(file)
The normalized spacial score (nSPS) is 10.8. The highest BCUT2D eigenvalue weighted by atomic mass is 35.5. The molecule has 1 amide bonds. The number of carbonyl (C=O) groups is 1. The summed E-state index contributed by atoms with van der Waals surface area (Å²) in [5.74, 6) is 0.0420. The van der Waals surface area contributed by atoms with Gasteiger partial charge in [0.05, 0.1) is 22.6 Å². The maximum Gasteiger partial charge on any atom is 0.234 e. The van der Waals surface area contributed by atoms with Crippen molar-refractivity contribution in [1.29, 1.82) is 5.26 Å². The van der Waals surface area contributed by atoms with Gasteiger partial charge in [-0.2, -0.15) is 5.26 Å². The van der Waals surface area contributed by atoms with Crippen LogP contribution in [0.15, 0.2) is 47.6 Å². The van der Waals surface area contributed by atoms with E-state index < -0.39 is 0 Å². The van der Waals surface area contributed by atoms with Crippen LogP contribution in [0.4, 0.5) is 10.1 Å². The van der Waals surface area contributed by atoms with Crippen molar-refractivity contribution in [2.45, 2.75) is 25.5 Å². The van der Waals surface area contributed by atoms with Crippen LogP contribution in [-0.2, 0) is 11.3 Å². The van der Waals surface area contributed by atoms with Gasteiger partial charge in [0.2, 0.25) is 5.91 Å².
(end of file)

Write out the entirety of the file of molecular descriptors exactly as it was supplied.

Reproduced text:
The normalized spacial score (nSPS) is 10.8. The highest BCUT2D eigenvalue weighted by atomic mass is 35.5. The molecule has 1 amide bonds. The number of carbonyl (C=O) groups is 1. The summed E-state index contributed by atoms with van der Waals surface area (Å²) in [5.74, 6) is 0.0420. The van der Waals surface area contributed by atoms with Gasteiger partial charge in [0.05, 0.1) is 22.6 Å². The maximum Gasteiger partial charge on any atom is 0.234 e. The van der Waals surface area contributed by atoms with Crippen molar-refractivity contribution in [1.29, 1.82) is 5.26 Å². The van der Waals surface area contributed by atoms with Gasteiger partial charge in [-0.2, -0.15) is 5.26 Å². The van der Waals surface area contributed by atoms with Crippen LogP contribution in [0.15, 0.2) is 47.6 Å². The van der Waals surface area contributed by atoms with E-state index < -0.39 is 0 Å². The van der Waals surface area contributed by atoms with Crippen LogP contribution in [0.4, 0.5) is 10.1 Å². The van der Waals surface area contributed by atoms with Crippen molar-refractivity contribution in [2.45, 2.75) is 25.5 Å². The van der Waals surface area contributed by atoms with Crippen LogP contribution in [-0.2, 0) is 11.3 Å². The van der Waals surface area contributed by atoms with Gasteiger partial charge in [0.2, 0.25) is 5.91 Å².